It is not too late to reduce your taxable income for this year. Catching up on your retirement contributions will allow you to increase your nest egg for when you retire and at the same time save on taxes!


Generally, there are 2 ways to build wealth:  (1) through home ownership and (2) through retirement savings. Retirement savings in
tax deferred accounts give you an added bonus: they will exempt your return on investment (dividends, interest, capital gains) from tax as the dollars that accumulate in these accounts are not taxable.



Which account is the best for you?


There are several types of tax deferred accounts (see
Comparison table below). They fall under 2 categories:


1/ front loaded accounts
(IRA & 401k)


Contributions to these accounts are tax deductible but withdrawals from these accounts are taxed.


These accounts are best suited for individuals whose income during their working years falls under high tax rates and their income during retirement years will fall under lower tax rates – because the contributions to these accounts are deducted against the highly taxed income and the withdrawals are taxed at the lower rates.


2/ back loaded accounts
(Roth IRA)


 Contributions to these accounts are not tax deductible but withdrawals from these accounts are tax free.  


These accounts are best suited for individuals who expect to be in a higher tax bracket in their retirement year - because their withdrawals will be tax free when their tax rate is high. Only individuals with incomes under specified limits are eligible to contribute to Roth IRA (see
Comparison table below).




COMPARISON TABLE - TAX DEFERRED ACCOUNTS






Plans


Traditional Individual Retirement Account


(IRA)





Roth IRA

Simplified Employee Pension plan


(SEP IRA)




401K

Eligible Individuals
Employee & Self-employed with compensation

Employee & Self-employed with compensation


with AGI <$193,000 (MFJ) / $122,000 (S)


Employee & Self Employed with compensation
Employee
Individual Maximum Contribution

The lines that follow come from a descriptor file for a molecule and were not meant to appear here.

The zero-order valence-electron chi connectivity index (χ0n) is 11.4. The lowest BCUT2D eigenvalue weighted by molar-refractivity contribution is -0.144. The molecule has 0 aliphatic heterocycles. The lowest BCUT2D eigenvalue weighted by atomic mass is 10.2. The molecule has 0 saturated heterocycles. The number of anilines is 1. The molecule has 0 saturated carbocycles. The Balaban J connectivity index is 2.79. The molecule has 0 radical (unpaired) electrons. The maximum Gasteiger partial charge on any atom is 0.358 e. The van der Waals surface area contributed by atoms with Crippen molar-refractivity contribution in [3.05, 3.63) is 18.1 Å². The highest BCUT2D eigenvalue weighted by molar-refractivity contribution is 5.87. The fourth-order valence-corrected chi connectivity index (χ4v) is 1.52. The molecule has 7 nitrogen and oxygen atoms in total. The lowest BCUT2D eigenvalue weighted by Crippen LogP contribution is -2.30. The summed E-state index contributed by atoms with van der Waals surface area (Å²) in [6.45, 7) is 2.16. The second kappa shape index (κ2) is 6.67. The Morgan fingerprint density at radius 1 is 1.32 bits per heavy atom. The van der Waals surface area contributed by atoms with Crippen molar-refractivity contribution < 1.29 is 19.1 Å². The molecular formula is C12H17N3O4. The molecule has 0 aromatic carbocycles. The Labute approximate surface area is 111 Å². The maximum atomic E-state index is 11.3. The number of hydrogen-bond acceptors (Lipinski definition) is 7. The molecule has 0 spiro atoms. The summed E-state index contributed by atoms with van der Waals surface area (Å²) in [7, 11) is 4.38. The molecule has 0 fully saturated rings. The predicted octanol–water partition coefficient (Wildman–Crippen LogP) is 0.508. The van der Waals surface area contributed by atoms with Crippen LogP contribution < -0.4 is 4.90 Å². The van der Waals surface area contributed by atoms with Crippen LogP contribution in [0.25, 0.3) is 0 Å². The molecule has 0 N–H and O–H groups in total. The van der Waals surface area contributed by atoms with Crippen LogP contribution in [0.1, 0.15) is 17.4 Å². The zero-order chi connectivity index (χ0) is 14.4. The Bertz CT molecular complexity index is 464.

lesser of $6000 and taxable compensation


lesser of $6000 and taxable compensation


lesser of $56,000  and 25% of Self-employment income


lesser of $19,000 and compensation


Employer Maximum Contribution
N/A
N/A

lesser of $56,000 and 25% of Self employment income


3% of employee's compensation
Contribution tax deductible

Yes -

if AGI <$196K (MFJ)

No


Yes
 


Yes  -

contributions excluded from taxable income


Distribution taxable


Yes
No
Yes
Yes

Required minimum distributions at age 70.5


Yes
No
Yes
Yes






































Begin saving now (during your working years) for the sum you will need to support your retirement lifestyle and to supplement the income you will receive from the Social Security Administration.


For assistance in your maximizing your tax savings through retirement investments, contact
Karine Bauer, EA. As always, the views contained in this article are not tax or legal advice and are not a substitute for consulting with a tax professional. Karine Bauer, EA is an Enrolled Agent licensed by the Treasury Department with unlimited rights to represent taxpayers before the Internal Revenue Service. She is an experienced tax professional with more than 20 years of international experience.


Bear in mind the date of this article as tax laws evolve over time.


Updated October 12th, 2019


Save for retirement and save on taxes!